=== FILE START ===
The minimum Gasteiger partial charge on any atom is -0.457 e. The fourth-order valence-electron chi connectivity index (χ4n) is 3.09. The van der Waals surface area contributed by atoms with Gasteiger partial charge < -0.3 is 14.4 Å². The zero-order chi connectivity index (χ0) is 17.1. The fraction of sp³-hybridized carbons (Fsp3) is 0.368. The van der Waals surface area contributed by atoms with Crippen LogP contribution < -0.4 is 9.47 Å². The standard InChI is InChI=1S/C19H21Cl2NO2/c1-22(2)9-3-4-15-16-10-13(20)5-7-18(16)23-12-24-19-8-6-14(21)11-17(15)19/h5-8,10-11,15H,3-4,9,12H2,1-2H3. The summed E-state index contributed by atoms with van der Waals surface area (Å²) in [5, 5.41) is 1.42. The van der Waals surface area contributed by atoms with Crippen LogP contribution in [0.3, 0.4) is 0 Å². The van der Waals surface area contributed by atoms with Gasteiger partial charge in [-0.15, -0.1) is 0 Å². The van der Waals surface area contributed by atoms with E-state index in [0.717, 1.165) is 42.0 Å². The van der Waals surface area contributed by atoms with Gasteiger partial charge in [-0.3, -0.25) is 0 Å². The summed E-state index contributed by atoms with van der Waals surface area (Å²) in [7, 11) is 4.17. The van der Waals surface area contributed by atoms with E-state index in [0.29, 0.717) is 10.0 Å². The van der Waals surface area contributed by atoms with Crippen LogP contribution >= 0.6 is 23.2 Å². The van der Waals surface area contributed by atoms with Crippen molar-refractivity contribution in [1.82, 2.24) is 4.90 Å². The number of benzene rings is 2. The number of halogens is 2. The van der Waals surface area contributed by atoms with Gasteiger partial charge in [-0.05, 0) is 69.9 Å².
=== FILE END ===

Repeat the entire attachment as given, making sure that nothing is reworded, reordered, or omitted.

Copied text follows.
The minimum Gasteiger partial charge on any atom is -0.457 e. The fourth-order valence-electron chi connectivity index (χ4n) is 3.09. The van der Waals surface area contributed by atoms with Gasteiger partial charge < -0.3 is 14.4 Å². The zero-order chi connectivity index (χ0) is 17.1. The fraction of sp³-hybridized carbons (Fsp3) is 0.368. The van der Waals surface area contributed by atoms with Crippen LogP contribution < -0.4 is 9.47 Å². The standard InChI is InChI=1S/C19H21Cl2NO2/c1-22(2)9-3-4-15-16-10-13(20)5-7-18(16)23-12-24-19-8-6-14(21)11-17(15)19/h5-8,10-11,15H,3-4,9,12H2,1-2H3. The summed E-state index contributed by atoms with van der Waals surface area (Å²) in [5, 5.41) is 1.42. The van der Waals surface area contributed by atoms with Crippen LogP contribution in [0.3, 0.4) is 0 Å². The van der Waals surface area contributed by atoms with Gasteiger partial charge in [-0.15, -0.1) is 0 Å². The van der Waals surface area contributed by atoms with E-state index in [0.717, 1.165) is 42.0 Å². The van der Waals surface area contributed by atoms with Gasteiger partial charge in [-0.3, -0.25) is 0 Å². The summed E-state index contributed by atoms with van der Waals surface area (Å²) in [7, 11) is 4.17. The van der Waals surface area contributed by atoms with E-state index in [0.29, 0.717) is 10.0 Å². The van der Waals surface area contributed by atoms with Crippen LogP contribution >= 0.6 is 23.2 Å². The van der Waals surface area contributed by atoms with Crippen molar-refractivity contribution in [1.82, 2.24) is 4.90 Å². The number of benzene rings is 2. The number of halogens is 2. The van der Waals surface area contributed by atoms with Gasteiger partial charge in [-0.05, 0) is 69.9 Å².